Thromb Haemost 2019; 119(03): 496-499
DOI: 10.1055/s-0038-1676981
Letter to the Editor
Georg Thieme Verlag KG Stuttgart · New York

Incidence and Recurrence of Portal Vein Thrombosis in Cirrhotic Patients

Francesco Violi
1  I Clinica Medica, Department of Internal Medicine and Medical Specialties, Sapienza University of Rome, Rome, Italy
,
Gino Roberto Corazza
2  First Department of Internal Medicine, Fondazione IRCCS Policlinico San Matteo, University of Pavia, Pavia, Italy
,
Stephen H. Caldwell
3  Division of Gastroenterology and Hepatology, Digestive Health Center, University of Virginia, Charlottesville, Virginia, United States
,
Giovanni Talerico
1  I Clinica Medica, Department of Internal Medicine and Medical Specialties, Sapienza University of Rome, Rome, Italy
,
Giulio Francesco Romiti
1  I Clinica Medica, Department of Internal Medicine and Medical Specialties, Sapienza University of Rome, Rome, Italy
,
Laura Napoleone
1  I Clinica Medica, Department of Internal Medicine and Medical Specialties, Sapienza University of Rome, Rome, Italy
,
Francesco Perticone
4  Department of Medical and Surgical Sciences, University of Catanzaro, Catanzaro, Italy
,
Luigi Bolondi
5  Department of Medical and Surgical Sciences, University of Bologna, Bologna, Italy
,
Antonello Pietrangelo
6  Unit of Internal Medicine 2, Department of Medical and Surgical Science for Children and Adults, University of Modena and Reggio Emilia, Modena, Italy
,
Anna Rita Vestri
7  Department of Public Health and Infectious Disease, Sapienza University of Rome, Rome, Italy
,
Valeria Raparelli
1  I Clinica Medica, Department of Internal Medicine and Medical Specialties, Sapienza University of Rome, Rome, Italy
8  Department of Experimental Medicine, Sapienza University of Rome, Rome, Italy
,
Stefania Basili
1  I Clinica Medica, Department of Internal Medicine and Medical Specialties, Sapienza University of Rome, Rome, Italy
,
on behalf of PRO-LIVER Collaborative Group› Author Affiliations
Further Information

Publication History

19 September 2018

21 November 2018

Publication Date:
07 January 2019 (eFirst)

Cirrhosis has been long considered a risk factor for bleeding due to the co-existence of the so-called ‘coagulopathy’.[1] [2] More recently, however, compelling evidences have been provided on the occurrence of thrombotic events in the portal and systemic circulation.[3] [4] [5] Portal vein thrombosis (PVT) is predominantly observed in patients with moderate to severe liver failure with a variable prevalence ranging from 0.6 to 25%.[6] [7] [8]

Only few studies have provided a longitudinal assessment of the PVT incidence and its sequelae, including recurrence and survival.[9] [10] [11] [12] [13] [14] Due to the variability of PVT incidence and the paucity of data regarding recurrence and survival,[15] [16] [17] [18] [19] [20] we prospectively analysed the incidence and the recurrence of PVT in the population of Portal vein thrombosis Relevance On Liver cirrhosis: Italian Venous thrombotic Events Registry (PRO-LIVER), a multi-centre study,[8] which involved 43 enrolling centres in Italy (ClinicalTrials.gov Identifier: NCT01470547).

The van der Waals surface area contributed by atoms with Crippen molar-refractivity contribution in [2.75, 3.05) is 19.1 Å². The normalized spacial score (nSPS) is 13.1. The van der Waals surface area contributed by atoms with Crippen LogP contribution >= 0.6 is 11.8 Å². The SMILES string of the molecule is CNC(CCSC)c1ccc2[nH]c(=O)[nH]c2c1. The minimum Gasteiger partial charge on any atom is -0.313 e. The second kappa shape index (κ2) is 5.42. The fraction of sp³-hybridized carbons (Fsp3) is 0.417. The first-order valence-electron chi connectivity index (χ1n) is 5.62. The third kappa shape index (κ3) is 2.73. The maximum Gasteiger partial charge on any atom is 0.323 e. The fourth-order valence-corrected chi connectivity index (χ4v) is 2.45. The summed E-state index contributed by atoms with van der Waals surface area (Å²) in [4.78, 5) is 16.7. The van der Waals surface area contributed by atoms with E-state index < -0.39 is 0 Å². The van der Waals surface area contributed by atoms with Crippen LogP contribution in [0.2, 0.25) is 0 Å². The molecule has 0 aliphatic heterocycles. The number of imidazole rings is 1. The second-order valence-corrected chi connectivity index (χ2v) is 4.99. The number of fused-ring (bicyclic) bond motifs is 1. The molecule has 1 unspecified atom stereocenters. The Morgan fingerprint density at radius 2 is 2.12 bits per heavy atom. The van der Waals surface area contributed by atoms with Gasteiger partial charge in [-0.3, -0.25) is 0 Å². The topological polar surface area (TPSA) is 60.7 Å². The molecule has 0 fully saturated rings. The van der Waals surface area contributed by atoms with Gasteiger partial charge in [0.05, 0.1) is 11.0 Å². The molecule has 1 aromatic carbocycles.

The presence of PVT at baseline was assessed with Doppler ultrasound examination.

By pre-set study criteria, PVT was first suspected when solid endoluminal material was detected in the main trunk of the portal vein and/or its branches, and it was confirmed by demonstration of a filling defect on the Doppler examination. Occlusive/complete PVT was defined by a thrombus leaving no channel for blood flow. Otherwise, PVT was considered non-occlusive/incomplete.

In case of death, the circumstances and likely cause(s) were recorded.

Survival curves were formally compared using the log-rank test. Cox proportional hazards analysis was used to calculate the adjusted relative hazards of outcome events by each clinical variable.

Stochastic level of entry into the model was set at a p-value of 0.10, and interaction terms were explored for all the variables in the final model.

Demographics and clinical characteristics of the population have been previously reported.[8]

Seven hundred and fifty-three cirrhotic patients were followed up for a median of 21 (interquartile range [IQR]: 6.7–24) months yielding 1,008 patient-years of observation.

During the observational period, 61 (8%) patients developed PVT (52% symptomatic): 36 (59%) of these were free from PVT at baseline and were considered as a new event (15.8 [9.4–21.0] months), 25 (41%) occurred in patients who displayed PVT at baseline and were, thus, classified as a recurrence (16.0 [12.0–24.0] months). The incidence rate of PVT was 6.05 per 100 patient-years in all patients, 4.1 per 100 patient-years in those without PVT at admission and 18.9 per 100 patient-years in those with PVT at admission.

Among the 25 patients who displayed PVT recurrences, 7 (28%) were reported to take anticoagulants (n = 5, 20%) or anti-platelets (n = 2, 8%) at baseline.

Complete thrombosis was detected in 15 (25%) patients; as for the location, in 33 (54%) patients PVT occurred only in the main trunk or one of its branches, while obstruction of more than one portal vein branches was present in 28 (46%) patients; an extension of thrombosis to the mesenteric–splenic veins was reported in 15 (24%) patients.

[Table 1] reports the clinical characteristics of the patients according to the presence or not of PVT during the follow-up period; patients experiencing PVT had lower platelet count and previous PVT.

Table 1